The debate regarding the relevance of the oath, and whether to follow the oath or the law, is nothing new. Its relevance in modern medicine has long since been a topic of debate, with many arguments for both sides. In 1973, the US Supreme Court rejected the oath as a guide to medical ethics and practice by stating that the oath is incapable of covering the latest developments and methods of medical practice and research.[10] Veatch, a prominent ethicist, claimed that the oath promotes traditional paternalistic values.[4] Despite this, studies have shown that 62 of 122 medical schools in the United States administered the Hippocratic oath or a modified version of it.[11] Several countries have come up with their own version of the oath suitable to their cultural needs. The Hippocrates oath is used out of context by lay people and mass media to emphasise that “patients interests are above everything else to a doctor”.

The oath is not legally binding. It is more of an ethical signpost. However when doctors were protesting violence against doctors, the high court reprimanded the doctors that they were neglecting their duties which was akin to criminal negligence, quoting the Hippocrates oath in its judgement.[1213] It is probably this level of importance and universality which confuses young physicians, about to take critical decisions, on whether to uphold the oath or the law.


In regard to ethics and morals, Karl Menninger said: “When in doubt, be human.” But, when facts change, our opinions should change. In this era of litigations, it is best to remember: “When in doubt, be rational and follow the law.” Ethical violations may incur minor punishments or fees, but violating the law will lead to imprisonment and an indelible mark on our careers. People who choose medicine usually have a strong sense of ethics and a higher purpose. Very few people take medicine to earn money. For medical students who arrive at the college with a strong sense of ethical values, the oath is redundant. For those who lack these values, the oath is just an exercise in hypocrisy.

There is no arguing the fact that Hippocratic oath embodies the principles of beneficence, gratitude, confidentiality, and humility. In a recent study, 59% of the physicians polled said that the oath was very meaningful to them.[14] It imbued in them a sense of brotherhood, gratitude, and pride about their chosen profession. This does not alter the fact that the oath lacks the nuances of modern bioethics and is in direct contradiction of the existing laws at times. It is certainly difficult to give up on an idea which has been acculturated into the branch of medicine for nearly 2000 years. But, nothing is permanent except change. Hence, it is time the medical fraternity took stock of the situation. Medicine will never give up on the spirit of the oath. No physician is suddenly going to care less about a patient's benefit because they are no longer taking an oath. Physicians should keep in mind that any oath needs constant review and re-evaluation keeping with the constant changes of the society. We should acknowledge that upholding the oath does not protect us from any legal difficulties. We should follow the existing laws until laws and ethics are no longer at loggerheads with each other.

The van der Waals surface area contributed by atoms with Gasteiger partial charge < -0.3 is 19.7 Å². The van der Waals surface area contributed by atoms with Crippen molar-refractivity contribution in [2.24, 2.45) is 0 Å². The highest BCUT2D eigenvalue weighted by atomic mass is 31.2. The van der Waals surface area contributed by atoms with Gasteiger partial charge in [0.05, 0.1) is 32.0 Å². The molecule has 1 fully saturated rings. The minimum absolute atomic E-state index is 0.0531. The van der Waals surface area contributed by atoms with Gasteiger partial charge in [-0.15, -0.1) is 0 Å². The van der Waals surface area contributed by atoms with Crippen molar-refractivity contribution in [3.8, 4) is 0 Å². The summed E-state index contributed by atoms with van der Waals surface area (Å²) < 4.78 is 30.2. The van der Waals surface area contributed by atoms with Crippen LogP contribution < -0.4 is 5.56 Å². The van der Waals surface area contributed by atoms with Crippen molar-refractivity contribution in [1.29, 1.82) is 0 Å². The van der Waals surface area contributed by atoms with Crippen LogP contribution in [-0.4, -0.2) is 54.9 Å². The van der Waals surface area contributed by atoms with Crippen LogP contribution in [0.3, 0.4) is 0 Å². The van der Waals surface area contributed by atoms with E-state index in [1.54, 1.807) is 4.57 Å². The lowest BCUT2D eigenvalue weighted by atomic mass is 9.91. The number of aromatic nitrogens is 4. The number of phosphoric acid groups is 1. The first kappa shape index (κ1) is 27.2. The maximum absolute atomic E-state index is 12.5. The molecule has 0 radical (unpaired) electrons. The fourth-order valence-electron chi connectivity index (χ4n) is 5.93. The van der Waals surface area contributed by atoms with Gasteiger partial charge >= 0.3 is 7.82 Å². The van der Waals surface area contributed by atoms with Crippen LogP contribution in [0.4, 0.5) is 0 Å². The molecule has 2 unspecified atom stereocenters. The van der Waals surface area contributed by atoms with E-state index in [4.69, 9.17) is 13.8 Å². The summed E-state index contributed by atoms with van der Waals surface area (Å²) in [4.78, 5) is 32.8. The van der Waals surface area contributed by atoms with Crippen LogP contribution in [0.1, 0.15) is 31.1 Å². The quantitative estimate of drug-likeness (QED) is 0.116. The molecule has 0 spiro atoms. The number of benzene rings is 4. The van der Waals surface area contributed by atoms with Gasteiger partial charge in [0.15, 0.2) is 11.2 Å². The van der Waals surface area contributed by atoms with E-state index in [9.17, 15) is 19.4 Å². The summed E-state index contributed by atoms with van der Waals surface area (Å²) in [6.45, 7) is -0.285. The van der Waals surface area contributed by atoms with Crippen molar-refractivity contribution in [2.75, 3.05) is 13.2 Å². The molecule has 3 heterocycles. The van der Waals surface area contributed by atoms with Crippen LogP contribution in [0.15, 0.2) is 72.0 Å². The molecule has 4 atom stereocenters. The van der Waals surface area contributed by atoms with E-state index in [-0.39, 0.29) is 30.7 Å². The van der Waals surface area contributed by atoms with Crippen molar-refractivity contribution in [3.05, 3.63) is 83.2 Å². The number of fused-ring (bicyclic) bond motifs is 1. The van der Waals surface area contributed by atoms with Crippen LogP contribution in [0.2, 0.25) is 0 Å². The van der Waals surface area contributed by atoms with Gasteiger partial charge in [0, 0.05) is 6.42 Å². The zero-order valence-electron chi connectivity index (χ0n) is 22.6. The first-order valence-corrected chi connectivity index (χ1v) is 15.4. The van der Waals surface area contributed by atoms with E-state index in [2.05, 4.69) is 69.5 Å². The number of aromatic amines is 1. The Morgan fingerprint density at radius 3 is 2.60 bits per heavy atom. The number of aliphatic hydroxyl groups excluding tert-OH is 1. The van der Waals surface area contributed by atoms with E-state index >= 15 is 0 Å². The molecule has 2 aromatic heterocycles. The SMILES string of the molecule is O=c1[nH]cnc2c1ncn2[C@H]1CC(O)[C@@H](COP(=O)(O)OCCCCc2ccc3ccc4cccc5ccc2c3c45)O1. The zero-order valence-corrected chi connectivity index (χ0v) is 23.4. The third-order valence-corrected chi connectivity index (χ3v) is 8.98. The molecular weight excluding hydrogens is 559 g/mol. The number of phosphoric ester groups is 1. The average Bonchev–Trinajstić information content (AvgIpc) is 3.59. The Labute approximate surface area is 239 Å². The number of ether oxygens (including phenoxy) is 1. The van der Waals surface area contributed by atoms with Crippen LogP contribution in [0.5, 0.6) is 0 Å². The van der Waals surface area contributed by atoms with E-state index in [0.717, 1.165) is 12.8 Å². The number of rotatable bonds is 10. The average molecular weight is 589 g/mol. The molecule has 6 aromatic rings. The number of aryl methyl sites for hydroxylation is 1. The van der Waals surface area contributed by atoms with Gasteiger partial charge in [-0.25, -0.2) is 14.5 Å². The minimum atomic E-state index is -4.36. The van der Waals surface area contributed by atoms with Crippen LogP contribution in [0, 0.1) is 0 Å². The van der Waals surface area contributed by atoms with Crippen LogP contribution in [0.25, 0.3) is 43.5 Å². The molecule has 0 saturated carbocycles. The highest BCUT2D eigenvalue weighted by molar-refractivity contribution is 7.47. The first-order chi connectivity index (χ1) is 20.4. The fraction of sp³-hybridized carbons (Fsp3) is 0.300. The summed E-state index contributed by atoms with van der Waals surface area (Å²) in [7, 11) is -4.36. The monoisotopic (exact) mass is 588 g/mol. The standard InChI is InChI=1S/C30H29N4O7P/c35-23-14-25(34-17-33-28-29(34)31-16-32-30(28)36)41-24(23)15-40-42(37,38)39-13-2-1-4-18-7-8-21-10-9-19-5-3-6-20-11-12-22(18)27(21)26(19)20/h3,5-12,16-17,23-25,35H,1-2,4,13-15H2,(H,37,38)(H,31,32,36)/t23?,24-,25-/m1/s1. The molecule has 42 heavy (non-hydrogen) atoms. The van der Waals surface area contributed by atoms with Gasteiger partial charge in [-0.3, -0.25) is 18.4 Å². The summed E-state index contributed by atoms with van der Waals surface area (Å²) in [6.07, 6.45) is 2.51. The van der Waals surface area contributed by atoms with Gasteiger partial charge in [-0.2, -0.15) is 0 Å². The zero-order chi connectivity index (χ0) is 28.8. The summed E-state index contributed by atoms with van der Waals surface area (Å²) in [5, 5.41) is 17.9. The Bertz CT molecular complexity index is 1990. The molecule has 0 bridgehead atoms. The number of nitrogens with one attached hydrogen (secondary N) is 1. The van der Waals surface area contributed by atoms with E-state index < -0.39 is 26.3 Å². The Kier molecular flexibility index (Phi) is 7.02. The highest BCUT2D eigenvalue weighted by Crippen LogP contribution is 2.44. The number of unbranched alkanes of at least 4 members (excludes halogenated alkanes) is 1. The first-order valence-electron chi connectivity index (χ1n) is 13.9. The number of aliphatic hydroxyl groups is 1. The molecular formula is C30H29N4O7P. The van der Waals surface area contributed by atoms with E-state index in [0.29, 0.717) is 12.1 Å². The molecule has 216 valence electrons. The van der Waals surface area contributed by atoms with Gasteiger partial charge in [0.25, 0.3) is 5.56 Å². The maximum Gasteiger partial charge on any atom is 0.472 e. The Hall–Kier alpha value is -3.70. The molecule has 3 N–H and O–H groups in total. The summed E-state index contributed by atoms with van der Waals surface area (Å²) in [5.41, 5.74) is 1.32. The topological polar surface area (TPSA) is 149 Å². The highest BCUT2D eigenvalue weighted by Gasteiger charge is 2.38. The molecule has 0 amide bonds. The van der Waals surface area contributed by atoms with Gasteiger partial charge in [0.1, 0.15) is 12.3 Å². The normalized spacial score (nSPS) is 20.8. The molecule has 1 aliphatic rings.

Financial support and sponsorship


Conflicts of interest

There are no conflicts of interest.


1. Romankow J. Hippocrates and Schweitzer – Comparison of their concepts of medical ethics Arch Hist Filoz Med. 1999;62:245–50
2. Menon IA, Haberman HF. The medical students’ oath of ancient India Med Hist. 1970;14:295–9
3. Miles SH. Hippocrates and informed consent Lancet. 2009;374:1322–3
4. Veatch RMReich WT. Medical codes and Oaths The Encyclopedia of Bioethics. 1995;3 New York Simon & Shuster MacMillan:1419–22
5. Perley S, Fuss SS, Bankowski Z, Simon FAnnas GJ, Grodin MA. The Nazi Doctors and the Nuremberg Code: Human Rights in Human Experimentation The Nuremberg code: An international overview. 1992 New York Oxford University Press:151–2
6. Antoniou SA, Antoniou GA, Granderath FA, Mavroforou A, Giannoukas AD, Antoniou AI. Reflections of the Hippocratic Oath in modern medicine World J Surg. 2010;34:3075–9
7. Pellegrino EEngelhardt H, Jotterand F. Medical ethics: Entering the post-hippocratic era The Philosophy of Medicine Reborn: A Pellegrino Reader. 2008 Norte Dame, Indiana University of Notre Dame Press:424
8. Jotterand F. The Hippocratic Oath and contemporary medicine: Dialectic between past ideals and present reality? J Med Philos. 2005;30:107–28
9. Chesanow N. Does the Hippocratic Oath Promote Burnout? Medscape. 2017
10. Kumar A. Hippocratic Oath, 21st century Indian J Surg. 2010;72:171–5
11. Kao AC, Parsi KP. Content analyses of oaths administered at U.S. Medical schools in 2000 Acad Med. 2004;79:882–7
12. Kanchan C. Resign If You Are Not Fit to Work: HC to Resident Docs on Strike in Maharashtra Hindustan Times. 2017
13. . Kashyap, Nitish. Bombay HC Urges Doctors to Resume Duty as 50 Patients Die in 4 Days, Takes Undertaking from Mard Livelaw. 2017Last accessed on 2019 Feb 13 Available from:
14. . Is the Hippocratic Oath Still Relevant? Medscape. 2016

Ethics; Hippocratic oath; law; Psychiatry

© 2019 Indian Journal of Psychiatry | Published by Wolters Kluwer – Medknow